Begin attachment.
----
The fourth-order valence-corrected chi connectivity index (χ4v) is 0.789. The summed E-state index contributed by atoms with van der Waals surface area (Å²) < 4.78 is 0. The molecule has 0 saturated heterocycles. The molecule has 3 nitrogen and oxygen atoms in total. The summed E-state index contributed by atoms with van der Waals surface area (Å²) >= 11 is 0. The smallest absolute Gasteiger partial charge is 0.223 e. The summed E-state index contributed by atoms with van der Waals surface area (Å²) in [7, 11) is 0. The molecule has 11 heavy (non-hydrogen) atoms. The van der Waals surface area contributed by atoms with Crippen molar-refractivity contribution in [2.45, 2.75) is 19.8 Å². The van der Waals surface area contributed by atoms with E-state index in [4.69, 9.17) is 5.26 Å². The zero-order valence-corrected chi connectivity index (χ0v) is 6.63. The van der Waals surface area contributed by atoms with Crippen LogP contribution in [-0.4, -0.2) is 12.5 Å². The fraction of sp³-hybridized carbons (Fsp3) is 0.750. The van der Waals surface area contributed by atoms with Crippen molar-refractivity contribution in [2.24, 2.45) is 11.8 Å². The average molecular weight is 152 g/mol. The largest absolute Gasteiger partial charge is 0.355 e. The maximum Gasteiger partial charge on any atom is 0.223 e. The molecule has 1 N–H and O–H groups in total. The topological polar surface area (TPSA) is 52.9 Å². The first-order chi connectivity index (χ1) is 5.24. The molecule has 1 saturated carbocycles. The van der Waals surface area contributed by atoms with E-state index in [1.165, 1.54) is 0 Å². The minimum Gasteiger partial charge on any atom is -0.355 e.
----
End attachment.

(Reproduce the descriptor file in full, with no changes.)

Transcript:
The fourth-order valence-corrected chi connectivity index (χ4v) is 0.789. The summed E-state index contributed by atoms with van der Waals surface area (Å²) < 4.78 is 0. The molecule has 0 saturated heterocycles. The molecule has 3 nitrogen and oxygen atoms in total. The summed E-state index contributed by atoms with van der Waals surface area (Å²) >= 11 is 0. The smallest absolute Gasteiger partial charge is 0.223 e. The summed E-state index contributed by atoms with van der Waals surface area (Å²) in [7, 11) is 0. The molecule has 11 heavy (non-hydrogen) atoms. The van der Waals surface area contributed by atoms with Crippen molar-refractivity contribution in [2.45, 2.75) is 19.8 Å². The van der Waals surface area contributed by atoms with E-state index in [4.69, 9.17) is 5.26 Å². The zero-order valence-corrected chi connectivity index (χ0v) is 6.63. The van der Waals surface area contributed by atoms with Crippen LogP contribution in [-0.4, -0.2) is 12.5 Å². The fraction of sp³-hybridized carbons (Fsp3) is 0.750. The van der Waals surface area contributed by atoms with Crippen molar-refractivity contribution in [2.24, 2.45) is 11.8 Å². The average molecular weight is 152 g/mol. The largest absolute Gasteiger partial charge is 0.355 e. The maximum Gasteiger partial charge on any atom is 0.223 e. The molecule has 1 N–H and O–H groups in total. The topological polar surface area (TPSA) is 52.9 Å². The first-order chi connectivity index (χ1) is 5.24. The molecule has 1 saturated carbocycles. The van der Waals surface area contributed by atoms with E-state index in [1.165, 1.54) is 0 Å². The minimum Gasteiger partial charge on any atom is -0.355 e.